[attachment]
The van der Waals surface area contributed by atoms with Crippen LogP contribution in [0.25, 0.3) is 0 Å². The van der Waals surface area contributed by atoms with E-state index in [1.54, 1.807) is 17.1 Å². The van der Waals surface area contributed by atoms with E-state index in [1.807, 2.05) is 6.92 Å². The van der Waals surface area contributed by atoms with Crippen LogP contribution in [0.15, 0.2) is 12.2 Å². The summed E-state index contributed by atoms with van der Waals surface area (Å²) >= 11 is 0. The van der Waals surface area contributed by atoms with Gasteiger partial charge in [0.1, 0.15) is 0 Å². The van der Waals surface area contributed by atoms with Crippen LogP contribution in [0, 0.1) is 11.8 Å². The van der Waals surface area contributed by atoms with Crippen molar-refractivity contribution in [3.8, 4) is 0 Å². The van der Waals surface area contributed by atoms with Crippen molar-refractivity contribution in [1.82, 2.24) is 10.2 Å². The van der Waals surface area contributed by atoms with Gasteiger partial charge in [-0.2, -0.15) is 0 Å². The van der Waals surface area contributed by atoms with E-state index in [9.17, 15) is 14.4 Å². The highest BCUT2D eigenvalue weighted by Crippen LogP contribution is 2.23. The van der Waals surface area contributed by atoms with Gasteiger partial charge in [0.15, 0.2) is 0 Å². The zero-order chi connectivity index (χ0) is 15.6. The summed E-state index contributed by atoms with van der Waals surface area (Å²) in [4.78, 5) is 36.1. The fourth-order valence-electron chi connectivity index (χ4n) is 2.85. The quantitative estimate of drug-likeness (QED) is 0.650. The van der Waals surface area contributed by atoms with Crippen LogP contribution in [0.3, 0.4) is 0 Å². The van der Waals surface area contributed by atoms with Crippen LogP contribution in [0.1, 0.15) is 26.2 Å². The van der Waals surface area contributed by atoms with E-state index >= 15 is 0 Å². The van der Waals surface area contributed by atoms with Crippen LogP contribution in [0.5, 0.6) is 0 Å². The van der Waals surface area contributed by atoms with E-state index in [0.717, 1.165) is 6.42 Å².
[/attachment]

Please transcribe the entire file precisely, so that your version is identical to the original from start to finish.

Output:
The van der Waals surface area contributed by atoms with Crippen LogP contribution in [0.25, 0.3) is 0 Å². The van der Waals surface area contributed by atoms with E-state index in [1.54, 1.807) is 17.1 Å². The van der Waals surface area contributed by atoms with E-state index in [1.807, 2.05) is 6.92 Å². The van der Waals surface area contributed by atoms with Crippen LogP contribution in [0.15, 0.2) is 12.2 Å². The summed E-state index contributed by atoms with van der Waals surface area (Å²) >= 11 is 0. The van der Waals surface area contributed by atoms with Gasteiger partial charge in [0.1, 0.15) is 0 Å². The van der Waals surface area contributed by atoms with Crippen LogP contribution in [0, 0.1) is 11.8 Å². The van der Waals surface area contributed by atoms with Crippen molar-refractivity contribution in [3.8, 4) is 0 Å². The van der Waals surface area contributed by atoms with Crippen molar-refractivity contribution in [1.82, 2.24) is 10.2 Å². The van der Waals surface area contributed by atoms with Gasteiger partial charge in [-0.2, -0.15) is 0 Å². The van der Waals surface area contributed by atoms with E-state index in [9.17, 15) is 14.4 Å². The highest BCUT2D eigenvalue weighted by Crippen LogP contribution is 2.23. The van der Waals surface area contributed by atoms with Gasteiger partial charge in [0.15, 0.2) is 0 Å². The zero-order chi connectivity index (χ0) is 15.6. The summed E-state index contributed by atoms with van der Waals surface area (Å²) in [4.78, 5) is 36.1. The fourth-order valence-electron chi connectivity index (χ4n) is 2.85. The quantitative estimate of drug-likeness (QED) is 0.650. The van der Waals surface area contributed by atoms with Crippen LogP contribution in [0.3, 0.4) is 0 Å². The van der Waals surface area contributed by atoms with Crippen LogP contribution in [0.1, 0.15) is 26.2 Å². The van der Waals surface area contributed by atoms with E-state index >= 15 is 0 Å². The van der Waals surface area contributed by atoms with Crippen LogP contribution in [0.5, 0.6) is 0 Å². The van der Waals surface area contributed by atoms with E-state index in [0.717, 1.165) is 6.42 Å².